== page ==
"You can't take the slightest liberty with royals, which makes their presence a bore and a blight on social gatherings." He even asks himself whether "the whole business of dukes and lords ought to be abolished." Although he often had lunch with Prince and Princess Michael of Kent (the forme is "a dear sensitive, courteous and very stupid little man"), Jim had "no wish to be taken up by royalty." His editor, the painstaking Michael Bloch, informs us that he refused a C.B.E.
We read of unusual opinions from his noble friends. Andrew Somerset, the 11th Duke of Beaufort, "is praying for a socialist government which would stop hunting." (1985) He was fed up with it but couldn't close down the Beaufort himself.
As well as revealing observations on public figures from Hitlerite Lady Diana Mosley to rocker Mick Jagger, Lees-Milne freely shares his own thoughts and feelings. He accepts the cancer which eventually kills him with philosophy with acute asides at the mediical profession. Castration, as he unflinchingly calls his orchiectomy, results in a deeper form of love, especially forr his wife.
We suffer with him too when he has to have his whippets put down.
Politically he is too right-wing and inconsistent to be taken seriously, but should be read like the reacionary Peter Simple column in the Telegraph. Crime, rubbish, strikes and the insolence of former colonies persuade him that Britain is on the brink of civil war in 1985. He detests the "stinking nation" of Ireland while saying nice things about Irish individuals, hates the miners but likes the sweet voice of their leader Arthur Scargill when heard of the radio. He dislikes the "Gay Brigade" as much as the "biblical abhorrence" of bigoted Christians. He loathes the anti-nuclear feminists but agrees with them that the Americans should be denied bases on English soil. Jim certainly has a true love for nature, despising Conservative minister like Nicholas Ridley, who argues with him about the decline in the bird population due to contamination and modern farming.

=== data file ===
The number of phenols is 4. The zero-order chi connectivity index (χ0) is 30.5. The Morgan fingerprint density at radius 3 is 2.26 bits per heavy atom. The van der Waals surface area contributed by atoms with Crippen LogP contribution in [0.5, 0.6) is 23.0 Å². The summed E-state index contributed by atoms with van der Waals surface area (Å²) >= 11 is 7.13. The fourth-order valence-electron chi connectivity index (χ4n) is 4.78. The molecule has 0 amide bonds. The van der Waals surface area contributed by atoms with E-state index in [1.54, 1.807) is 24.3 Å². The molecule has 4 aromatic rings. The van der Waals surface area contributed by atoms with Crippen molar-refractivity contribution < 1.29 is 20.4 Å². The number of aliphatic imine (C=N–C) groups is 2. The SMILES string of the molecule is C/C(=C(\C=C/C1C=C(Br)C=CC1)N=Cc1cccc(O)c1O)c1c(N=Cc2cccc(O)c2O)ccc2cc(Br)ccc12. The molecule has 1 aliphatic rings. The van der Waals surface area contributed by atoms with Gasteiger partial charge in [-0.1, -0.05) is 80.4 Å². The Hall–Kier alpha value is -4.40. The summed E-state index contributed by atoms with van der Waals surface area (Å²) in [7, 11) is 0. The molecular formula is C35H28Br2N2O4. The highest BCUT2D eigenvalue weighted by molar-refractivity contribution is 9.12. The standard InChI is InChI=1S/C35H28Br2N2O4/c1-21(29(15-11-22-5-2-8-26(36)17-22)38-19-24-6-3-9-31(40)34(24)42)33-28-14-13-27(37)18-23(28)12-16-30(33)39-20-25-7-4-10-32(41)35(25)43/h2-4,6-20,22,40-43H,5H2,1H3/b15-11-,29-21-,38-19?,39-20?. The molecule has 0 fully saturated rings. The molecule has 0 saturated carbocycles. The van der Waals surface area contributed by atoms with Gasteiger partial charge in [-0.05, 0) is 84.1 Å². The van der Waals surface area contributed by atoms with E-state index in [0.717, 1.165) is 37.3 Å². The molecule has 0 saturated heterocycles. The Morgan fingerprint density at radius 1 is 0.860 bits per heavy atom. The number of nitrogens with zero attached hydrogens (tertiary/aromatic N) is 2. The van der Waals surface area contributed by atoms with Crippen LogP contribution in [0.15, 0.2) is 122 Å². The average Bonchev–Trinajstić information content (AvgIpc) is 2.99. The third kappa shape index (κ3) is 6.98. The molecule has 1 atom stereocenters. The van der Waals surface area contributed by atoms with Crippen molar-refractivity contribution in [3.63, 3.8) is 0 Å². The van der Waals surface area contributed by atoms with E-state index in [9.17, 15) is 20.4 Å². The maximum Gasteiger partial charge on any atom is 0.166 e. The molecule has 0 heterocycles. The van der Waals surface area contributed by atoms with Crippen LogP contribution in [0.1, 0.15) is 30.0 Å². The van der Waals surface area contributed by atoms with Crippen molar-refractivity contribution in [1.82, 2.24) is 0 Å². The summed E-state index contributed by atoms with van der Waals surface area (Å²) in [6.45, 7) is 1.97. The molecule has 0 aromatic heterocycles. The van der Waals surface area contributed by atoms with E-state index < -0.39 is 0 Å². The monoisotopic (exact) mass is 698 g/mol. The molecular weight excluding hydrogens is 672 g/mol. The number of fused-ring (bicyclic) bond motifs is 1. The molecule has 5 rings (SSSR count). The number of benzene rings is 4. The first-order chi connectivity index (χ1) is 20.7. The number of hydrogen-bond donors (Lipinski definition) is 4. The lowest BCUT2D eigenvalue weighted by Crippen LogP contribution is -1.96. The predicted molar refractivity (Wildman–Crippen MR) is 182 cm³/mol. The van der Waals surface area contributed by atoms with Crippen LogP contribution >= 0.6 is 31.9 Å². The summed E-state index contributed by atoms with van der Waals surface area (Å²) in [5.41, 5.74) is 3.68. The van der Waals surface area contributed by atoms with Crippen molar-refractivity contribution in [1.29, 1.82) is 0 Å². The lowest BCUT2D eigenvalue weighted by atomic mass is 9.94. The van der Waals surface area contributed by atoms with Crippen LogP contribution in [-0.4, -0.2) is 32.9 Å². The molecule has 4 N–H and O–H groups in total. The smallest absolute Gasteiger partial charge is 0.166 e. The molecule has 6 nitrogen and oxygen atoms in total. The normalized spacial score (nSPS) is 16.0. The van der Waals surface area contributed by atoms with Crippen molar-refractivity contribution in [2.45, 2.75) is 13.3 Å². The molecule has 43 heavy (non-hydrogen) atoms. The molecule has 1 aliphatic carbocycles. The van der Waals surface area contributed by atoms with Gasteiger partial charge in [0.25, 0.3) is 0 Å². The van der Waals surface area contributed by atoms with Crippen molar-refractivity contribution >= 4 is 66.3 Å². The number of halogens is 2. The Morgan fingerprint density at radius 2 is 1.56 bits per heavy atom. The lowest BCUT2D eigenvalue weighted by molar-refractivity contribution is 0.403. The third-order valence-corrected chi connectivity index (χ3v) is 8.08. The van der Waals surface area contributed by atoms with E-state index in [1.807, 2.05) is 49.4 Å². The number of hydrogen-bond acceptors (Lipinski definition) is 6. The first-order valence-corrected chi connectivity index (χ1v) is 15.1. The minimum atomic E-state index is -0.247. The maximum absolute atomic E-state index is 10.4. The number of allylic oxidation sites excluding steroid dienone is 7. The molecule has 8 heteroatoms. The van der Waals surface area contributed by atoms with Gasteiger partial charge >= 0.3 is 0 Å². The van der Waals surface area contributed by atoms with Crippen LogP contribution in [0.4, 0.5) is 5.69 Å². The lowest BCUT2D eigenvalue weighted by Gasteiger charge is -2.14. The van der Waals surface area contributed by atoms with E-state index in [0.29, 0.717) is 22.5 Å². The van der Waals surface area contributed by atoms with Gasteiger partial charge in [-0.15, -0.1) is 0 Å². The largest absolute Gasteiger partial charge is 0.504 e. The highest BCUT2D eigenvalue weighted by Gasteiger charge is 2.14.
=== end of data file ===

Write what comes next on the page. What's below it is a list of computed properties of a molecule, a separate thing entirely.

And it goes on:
Religiously, Lees-Milne is a ditherer, having converted to Rome only to be horrified by Pope John's reforms. He later objects to Wojtyla's encyclical exhorting bishops to sell off their treasures and send the proceeds to the Third World, advice which if carried out would mean "bang goes the Pala'Oro in Saint Mark's for a start." Although he returns to the Anglican village church near his family manor-house, he seems somewhat agnostic. Like his friend the painter Derek Hill (mentor of Prince Charles), Jim became a member of The Friends of Mount Athos.
It was at a meeting of the Friends in Oxford that I was introduced to him on 18th May 1994. He records the event but doesn't mention this enthusiastic reviewer. He impressed me as a warm, lively and courteous person, but I hadn't a clue who he was at the time.
Most helpful customer reviews on Amazon.com
Readers interested in old country houses; gardens; upper-crust social conventions; the royals (especially Prince Charles); the Mitford sisters; Mick Jagger (!); and clear sparkling prose should buy this book.
How many people aged ninety (or at any age) can describe a frail elderly person so: "[He] like a feather. Or like a crisp old leaf, that's what he is, bent and hollow in the middle as he scuttles like a crab upstairs."